ETH Zurich researchers have created new fluorescent dyes that are simple and inexpensive to make. The dyes are made up of modular polymers with varying numbers of subunits that determine their color. The subunits are either easily obtainable commercially or can be produced in a single reaction step by chemists.
Yinyin Bao, a senior scientist in the groups of ETH professors Jean-Christophe Leroux and Chih-Jen Shih, led a team of scientists in successfully using a new approach to generate a diverse spectrum of colors, including red, which was previously challenging to produce. Working with scientists from RMIT University in Melbourne, they utilized artificial intelligence algorithms to determine the required number of molecule subunits for each desired color.
Potential applications for the fluorescent inks include UV-activated security inks for banknotes, certificates, passports, or for encrypting information. The method can also be used to produce inks that change color after prolonged UV illumination. In their new work, which the scientists published in the scientific journal Chem, they demonstrated this using the example of two initially red fluorescent inks, one of which turns blue after several minutes of UV illumination, while the other remains red. This property can also be used for security features.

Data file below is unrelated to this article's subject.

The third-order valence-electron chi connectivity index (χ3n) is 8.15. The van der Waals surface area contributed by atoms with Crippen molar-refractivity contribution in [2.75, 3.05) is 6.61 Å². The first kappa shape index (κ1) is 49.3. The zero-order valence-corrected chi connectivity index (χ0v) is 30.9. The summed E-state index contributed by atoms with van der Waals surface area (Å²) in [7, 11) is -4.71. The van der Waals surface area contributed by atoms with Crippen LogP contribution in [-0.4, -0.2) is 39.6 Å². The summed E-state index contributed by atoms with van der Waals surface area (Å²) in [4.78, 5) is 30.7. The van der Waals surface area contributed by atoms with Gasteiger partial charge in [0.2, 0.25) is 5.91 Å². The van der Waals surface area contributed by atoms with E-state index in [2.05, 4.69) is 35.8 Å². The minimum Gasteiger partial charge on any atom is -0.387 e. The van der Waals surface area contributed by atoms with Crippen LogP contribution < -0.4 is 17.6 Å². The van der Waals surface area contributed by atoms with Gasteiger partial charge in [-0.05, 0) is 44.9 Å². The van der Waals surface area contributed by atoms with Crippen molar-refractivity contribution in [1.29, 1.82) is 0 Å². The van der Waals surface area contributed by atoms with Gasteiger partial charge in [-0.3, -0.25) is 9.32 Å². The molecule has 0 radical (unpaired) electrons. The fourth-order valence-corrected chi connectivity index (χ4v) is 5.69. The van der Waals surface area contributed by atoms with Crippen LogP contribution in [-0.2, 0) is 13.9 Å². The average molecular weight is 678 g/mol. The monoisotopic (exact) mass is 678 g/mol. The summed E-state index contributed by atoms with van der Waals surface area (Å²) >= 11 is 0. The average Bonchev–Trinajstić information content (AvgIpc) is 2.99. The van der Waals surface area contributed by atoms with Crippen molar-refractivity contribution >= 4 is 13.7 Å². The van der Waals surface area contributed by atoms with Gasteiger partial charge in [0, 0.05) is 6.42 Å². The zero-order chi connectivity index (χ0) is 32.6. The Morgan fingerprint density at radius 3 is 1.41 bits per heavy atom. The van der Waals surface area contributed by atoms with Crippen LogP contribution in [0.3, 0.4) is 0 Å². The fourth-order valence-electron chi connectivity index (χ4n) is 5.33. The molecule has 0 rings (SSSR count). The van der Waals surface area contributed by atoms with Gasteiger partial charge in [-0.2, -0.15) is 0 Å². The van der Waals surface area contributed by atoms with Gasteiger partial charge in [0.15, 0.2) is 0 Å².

Other applications for the new fluorescent molecules are in solar power plants, or they could one day be combined with semiconducting molecules to produce low-cost organic light-emitting diodes (OLEDs) for displays.
Reference: “Machine learning-assisted exploration of a versatile polymer platform with charge transfer-dependent full-color emission” by Suiying Ye 1, Nastaran Meftahi, Igor Lyskov, Tian Tian, Richard Whitfield, Sudhir Kumar, Andrew J. Christofferson, David A. Winkler, Chih-Jen Shih, Salvy Russo, Jean-Christophe Leroux and Yinyin Bao, 2 January 2023, Chem.